Harry Womack

From Wikipedia, the free encyclopedia
Jump to: navigation, search
Harry Womack
Birth name Harris Womack
Born (1945-06-25)June 25, 1945
Cleveland, Ohio, USA
Died March 9, 1974(1974-03-09) (aged 28)
Los Angeles, USA
Genres Gospel, rhythm and blues, soul, rock and roll, doo-wop
Occupations Singer, musician, instrumentalist
Instruments Vocals, bass
Years active 1952–1974
Labels Pennant, SAR, Chess, Jubilee, Clean
Associated acts The Valentinos, Bobby Womack

Harris "Harry" Womack (June 25, 1945 – March 9, 1974) was an American singer and musician, most notable for his tenure as a member of the family R&B quintet, The Valentinos.

Biography[edit]

Early life[edit]

Harris "Harry" Womack grew up the fourth of five sons to Friendly and Naomi Womack in Cleveland's east side. Raised as Baptist, all five brothers began singing together when Harry was seven, forming The Womack Brothers. Like his brothers Bobby (1944–2014) and Cecil (1947–2013), Harry took up instruments, playing bass guitar before reaching his teenage years. Along with brothers Cecil and Curtis, Harry was a tenor vocalist while Bobby and Friendly, Jr. were baritones. In 1960, when he was fifteen, Sam Cooke signed the act to his SAR Records label, having told the brothers – and their father – that he was willing to work with them. Friendly Womack made Sam Cooke promise him that the brothers would continue to sing gospel and not what he referred to as "the devil's music".

Career[edit]

Following two gospel releases with SAR, Sam Cooke suggested the group change their sound and name. In 1962, Cooke renamed them The Valentinos and produced and arranged the group's first major hit, "Looking for a Love", which was led by Bobby. The record became a hit and landed them an opening spot on James Brown's Revue. Following several modestly successful R&B releases, the Valentinos' next hit, "It's All Over Now", was released in 1964. While successful on the R&B chart, the song became internationally successful after The Rolling Stones covered it.

Following Cooke's death at a L.A. motel in December 1964, SAR folded and Bobby Womack, now married to Sam Cooke's widow, Barbara, left the group for a solo career. The Valentinos briefly disbanded before regrouping as a quartet in 1966, signing with Chess Records where they recorded the Northern Soul hit, "Sweeter than the Day Before". However, the group got dropped from Chess after only two singles and Cecil Womack followed Bobby out of the group after he married Mary Wells. In 1968, the remaining trio of Harry, Curtis and Friendly Jr. signed with Jubilee Records where they recorded the Cecil-composed "Two Lovers History" before being dropped in 1970.

In 1971, Harry started accompanying brother Bobby after Bobby began his successful solo career after several years in limbo due to the scandal surrounding his marriage to Barbara Cooke, playing bass in his band. He and the other Valentinos and Cecil Womack contributed background vocals to Bobby's solo records starting with the 1970 release, My Prescription. Harry and the brothers were promptly featured in the background of Bobby's breakthrough hit, "That's the Way I Feel About Cha" as well as "Woman's Gotta Have It" from 1972. In late 1973, Harry and his brothers backed Bobby again on a remake of "Lookin' for a Love". Prior to that, the Valentinos emerged with a minor R&B hit of Bobby's "I Can Understand It", its success landing them a performing spot on the hit dance show, Soul Train.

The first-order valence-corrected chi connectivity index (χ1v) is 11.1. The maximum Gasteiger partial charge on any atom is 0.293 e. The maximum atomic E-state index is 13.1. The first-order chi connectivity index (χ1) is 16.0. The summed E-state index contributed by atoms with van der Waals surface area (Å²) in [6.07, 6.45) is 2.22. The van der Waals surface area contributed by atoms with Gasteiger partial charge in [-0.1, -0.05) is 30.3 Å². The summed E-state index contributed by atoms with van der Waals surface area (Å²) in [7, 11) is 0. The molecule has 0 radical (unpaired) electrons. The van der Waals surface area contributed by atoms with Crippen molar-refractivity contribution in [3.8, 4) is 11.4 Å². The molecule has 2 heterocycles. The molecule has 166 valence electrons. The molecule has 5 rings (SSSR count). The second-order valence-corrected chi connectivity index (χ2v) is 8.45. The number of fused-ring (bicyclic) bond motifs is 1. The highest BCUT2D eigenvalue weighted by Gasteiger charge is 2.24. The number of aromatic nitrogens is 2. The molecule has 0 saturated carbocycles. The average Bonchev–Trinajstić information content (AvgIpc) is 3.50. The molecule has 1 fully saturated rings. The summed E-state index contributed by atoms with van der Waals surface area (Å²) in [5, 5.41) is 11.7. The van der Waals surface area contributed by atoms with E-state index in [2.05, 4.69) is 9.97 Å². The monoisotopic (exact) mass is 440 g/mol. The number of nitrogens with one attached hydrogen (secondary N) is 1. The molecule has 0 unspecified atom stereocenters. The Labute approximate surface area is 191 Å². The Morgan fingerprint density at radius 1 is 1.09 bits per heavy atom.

Bobby later described his brother as "bohemian" and "carefree". Though it was assumed that Bobby's 1973 hit, "Harry Hippie", was about him, Bobby later said that it was just a song given to him by his collaborator and friend, country singer-songwriter Jim Ford. Nonetheless, during performances of the song, Harry would do dance numbers, which caused laughter among audience members and Bobby himself. Harry's last professional recording was singing background on Bobby's album, Lookin' for a Love Again, released in January 1974. The title track would find success for a third time after its release.

Death[edit]

Noting that Harry was going through personal problems with his girlfriend, Bobby advised Harry to stay at his home for a time while he went out on a promotional tour for his new album. On the night of March 9, 1974, Womack and his girlfriend at the time began arguing after the woman claimed she had found another woman's undergarments in a room Womack was occupying at his brother Bobby's house. Womack was stabbed to death by the girlfriend.[1] The undergarments later turned out to be from a girlfriend of Bobby's. He was 28 years old.

Friendly Womack, Jr., Bobby's and Harry's eldest brother, was the first to tell Bobby the news of Harry's death while Bobby was doing a radio interview. Bobby said he was devastated by the news. After burying him, he sent his parents to live close to them in Los Angeles just in case any of them would face similar tragedies. Though not written about him, Bobby to this day performs "Harry Hippie" as a tribute to Harry. A week after Harry's death, his last recording as a background vocalist, "Lookin' for a Love", reached number-one on the R&B chart and number ten on the pop chart, later selling two million copies.

References[edit]

  1. ^ "The Story Behind Harry Hippie". Retrieved 22 March 2013.